Tuesday, July 11, 2023

2023 Great River Shakespeare Festival in Winona

I just returned from a whirlwind 28 hours in Winona attending the Great River Shakespeare Festival (GRSF) for the 5th time. It's become a summer tradition for me and some of my fellow Twin Cities Theater Bloggers (TCTB), and one that I hope will never end. Seeing multiple plays in rep performed by a company of talented actors from around the country in one weekend, in a location away from your home and daily life, allows for a unique and immersive theater experience, and one that's unique in the state of Minnesota. Winona is such a lovely town with plenty of other activities that we vowed to stay longer next year so we could enjoy the many restaurants and shops (which are often closed on Sunday), outdoor activities, museums, and more. GRSF is celebrating its 20th anniversary this year, and for more on the history, present, and future of the festival listen to the 4th episode of TCTB's new podcast "Twin Cities Theater Chat," in which we interview Artistic Director Doug Scholz-Carlson and Co-Associate Artistic Director Melissa Maxwell (available here or wherever you listen to podcasts). GRSF runs through the end of July, so you still have time to plan a mini-vacay and enjoy all that the festival, and the city of Winona, has to offer.

Like the last few years, GRSF is offering three shows performed in rep. The entire 12-person company performs in As You Like It, the popular comedy about two cousins, daughters of dukes, who run away into the woods where they encounter happy shepherds and shepherdesses. Seven of the company members (plus one surprise cast member) perform in the less often produced The Winter's Tale, a story that is both tragedy and comedy. The remaining five company members make up the cast of the world premiere new play Inbroglio, about two couples who are neighbors and friends in 1970s Rhode Island, written and directed by the aforementioned Melissa Maxwell. The fun thing about festivals like this is that even though at first glance these plays may not seem to have much in common, when seen in quick succession with the same company of actors, common themes and ideas emerge, and often actors will play opposite each other in multiple plays, with relationships that are different, yet similar. In this way the plays begin to speak to each other and work together to create a whole that is greater than the sum of its parts.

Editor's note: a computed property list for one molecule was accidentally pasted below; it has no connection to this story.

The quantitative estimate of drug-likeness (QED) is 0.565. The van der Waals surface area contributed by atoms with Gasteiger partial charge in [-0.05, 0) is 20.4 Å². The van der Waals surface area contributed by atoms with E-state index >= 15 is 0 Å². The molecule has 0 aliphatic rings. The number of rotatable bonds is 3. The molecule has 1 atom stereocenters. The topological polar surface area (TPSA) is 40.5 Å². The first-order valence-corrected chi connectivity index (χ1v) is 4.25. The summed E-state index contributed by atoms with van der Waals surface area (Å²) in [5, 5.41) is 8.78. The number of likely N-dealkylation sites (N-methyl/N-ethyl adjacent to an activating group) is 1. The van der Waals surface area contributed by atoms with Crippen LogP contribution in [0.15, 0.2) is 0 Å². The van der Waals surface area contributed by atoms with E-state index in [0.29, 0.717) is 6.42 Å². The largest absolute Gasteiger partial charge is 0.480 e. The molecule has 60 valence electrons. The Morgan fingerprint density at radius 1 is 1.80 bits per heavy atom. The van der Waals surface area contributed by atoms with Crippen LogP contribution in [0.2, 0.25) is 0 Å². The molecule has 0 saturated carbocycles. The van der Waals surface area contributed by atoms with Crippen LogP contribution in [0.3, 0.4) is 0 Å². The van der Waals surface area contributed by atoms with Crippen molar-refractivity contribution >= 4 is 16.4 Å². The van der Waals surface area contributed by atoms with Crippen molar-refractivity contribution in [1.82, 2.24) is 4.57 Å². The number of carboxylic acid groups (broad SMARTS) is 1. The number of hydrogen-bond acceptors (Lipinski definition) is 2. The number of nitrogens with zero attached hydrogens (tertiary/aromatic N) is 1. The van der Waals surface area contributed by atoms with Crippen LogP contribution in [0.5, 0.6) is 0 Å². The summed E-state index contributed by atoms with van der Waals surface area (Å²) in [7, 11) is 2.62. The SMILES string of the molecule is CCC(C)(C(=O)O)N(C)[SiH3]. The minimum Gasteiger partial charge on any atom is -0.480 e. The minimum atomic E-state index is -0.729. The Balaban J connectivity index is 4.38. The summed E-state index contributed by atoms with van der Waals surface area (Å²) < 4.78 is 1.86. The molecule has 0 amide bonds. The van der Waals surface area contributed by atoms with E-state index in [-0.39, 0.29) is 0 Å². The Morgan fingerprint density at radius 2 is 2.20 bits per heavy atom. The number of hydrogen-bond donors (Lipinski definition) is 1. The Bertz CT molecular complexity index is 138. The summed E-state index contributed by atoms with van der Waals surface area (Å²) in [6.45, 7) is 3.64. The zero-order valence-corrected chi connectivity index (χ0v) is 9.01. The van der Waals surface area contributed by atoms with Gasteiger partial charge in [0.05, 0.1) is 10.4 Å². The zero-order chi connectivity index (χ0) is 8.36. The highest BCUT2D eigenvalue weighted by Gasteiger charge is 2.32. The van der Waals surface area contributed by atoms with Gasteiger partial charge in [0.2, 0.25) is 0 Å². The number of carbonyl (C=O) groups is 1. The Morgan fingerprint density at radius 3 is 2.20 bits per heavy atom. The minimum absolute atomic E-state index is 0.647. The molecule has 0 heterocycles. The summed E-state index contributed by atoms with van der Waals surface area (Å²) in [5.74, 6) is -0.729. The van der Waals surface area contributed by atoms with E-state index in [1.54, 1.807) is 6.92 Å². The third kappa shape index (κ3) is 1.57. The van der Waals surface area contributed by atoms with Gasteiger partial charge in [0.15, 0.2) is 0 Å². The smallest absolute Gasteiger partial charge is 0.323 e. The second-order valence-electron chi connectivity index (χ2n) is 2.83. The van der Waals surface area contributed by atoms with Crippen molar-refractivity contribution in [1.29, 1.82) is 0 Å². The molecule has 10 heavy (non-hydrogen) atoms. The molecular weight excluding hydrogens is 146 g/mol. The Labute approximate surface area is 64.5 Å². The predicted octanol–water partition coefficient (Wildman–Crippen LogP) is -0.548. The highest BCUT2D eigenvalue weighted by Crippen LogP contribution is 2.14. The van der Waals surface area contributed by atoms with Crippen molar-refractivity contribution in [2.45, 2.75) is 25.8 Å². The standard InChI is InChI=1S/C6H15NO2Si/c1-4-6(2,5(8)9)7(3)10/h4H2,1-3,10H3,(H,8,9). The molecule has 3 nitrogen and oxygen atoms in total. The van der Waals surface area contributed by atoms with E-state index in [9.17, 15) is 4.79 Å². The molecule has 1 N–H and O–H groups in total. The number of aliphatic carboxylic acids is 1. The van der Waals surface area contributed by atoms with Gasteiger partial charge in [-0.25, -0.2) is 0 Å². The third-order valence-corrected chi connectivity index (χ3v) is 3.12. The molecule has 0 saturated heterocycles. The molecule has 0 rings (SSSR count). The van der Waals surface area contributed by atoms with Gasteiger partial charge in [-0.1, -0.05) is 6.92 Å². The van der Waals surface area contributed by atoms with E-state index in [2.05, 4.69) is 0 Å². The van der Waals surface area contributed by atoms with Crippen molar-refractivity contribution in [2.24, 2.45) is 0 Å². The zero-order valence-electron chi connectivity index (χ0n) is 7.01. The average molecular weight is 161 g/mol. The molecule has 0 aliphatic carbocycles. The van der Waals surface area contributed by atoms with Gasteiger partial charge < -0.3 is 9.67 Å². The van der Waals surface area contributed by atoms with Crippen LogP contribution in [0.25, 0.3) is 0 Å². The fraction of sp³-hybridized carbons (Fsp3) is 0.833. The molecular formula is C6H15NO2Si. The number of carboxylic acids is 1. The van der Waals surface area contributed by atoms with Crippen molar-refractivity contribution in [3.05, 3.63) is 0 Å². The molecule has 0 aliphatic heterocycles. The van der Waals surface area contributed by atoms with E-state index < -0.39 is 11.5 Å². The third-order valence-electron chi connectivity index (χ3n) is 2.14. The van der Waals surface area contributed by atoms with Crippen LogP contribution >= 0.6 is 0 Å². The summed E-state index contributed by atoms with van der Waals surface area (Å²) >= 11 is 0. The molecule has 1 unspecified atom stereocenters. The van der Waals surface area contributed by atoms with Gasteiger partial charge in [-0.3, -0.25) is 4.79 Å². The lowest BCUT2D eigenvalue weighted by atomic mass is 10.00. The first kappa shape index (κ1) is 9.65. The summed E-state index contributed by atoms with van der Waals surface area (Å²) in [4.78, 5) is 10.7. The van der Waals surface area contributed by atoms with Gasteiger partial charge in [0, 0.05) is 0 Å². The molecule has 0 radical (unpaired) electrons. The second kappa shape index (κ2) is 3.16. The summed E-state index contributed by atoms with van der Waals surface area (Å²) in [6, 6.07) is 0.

One thing that's different about this 20th anniversary season is the seating configuration. GRSF performs at the DuFresne Performing Arts Center on the Winona State University campus, which seats about 400 people in a traditional proscenium. They rarely filled the theater even before the pandemic, and now with audiences still decreased across the country (about 25-30% according to this recent Washington Post article), they decided to make things more intimate by setting up a mini thrust stage with riser seating on the actual stage of the theater. Seating is about 200, but it feels even more intimate than that. You can see the actors up close and personal, from the look in their eyes to the sweat on their brow to the spit flying as they speak forcefully in dramatic moments; you can hear everything clearly; and it feels much more like you're a part of the world being created (sometimes uncomfortably so when the world is dark, but we'll get to that). 

The order in which you see the plays (and I do recommend seeing all three - that's kind of the point of a festival) is up to the schedule, but the order in which we happened to see them seemed the perfect progression. The first show we saw, about 20 minutes after arriving in town after a gorgeous top-down drive along the river, was The Winter's Tale, directed by Doug Scholz-Carlson, who performed in the play in the inaugural season of GRSF. The show began with the seven actors introducing themselves and saying a bit about how long they've been involved in the festival, and who they play in the show (usually two or more characters). It was a great introduction to ease us into the world of Shakespeare and the festival itself.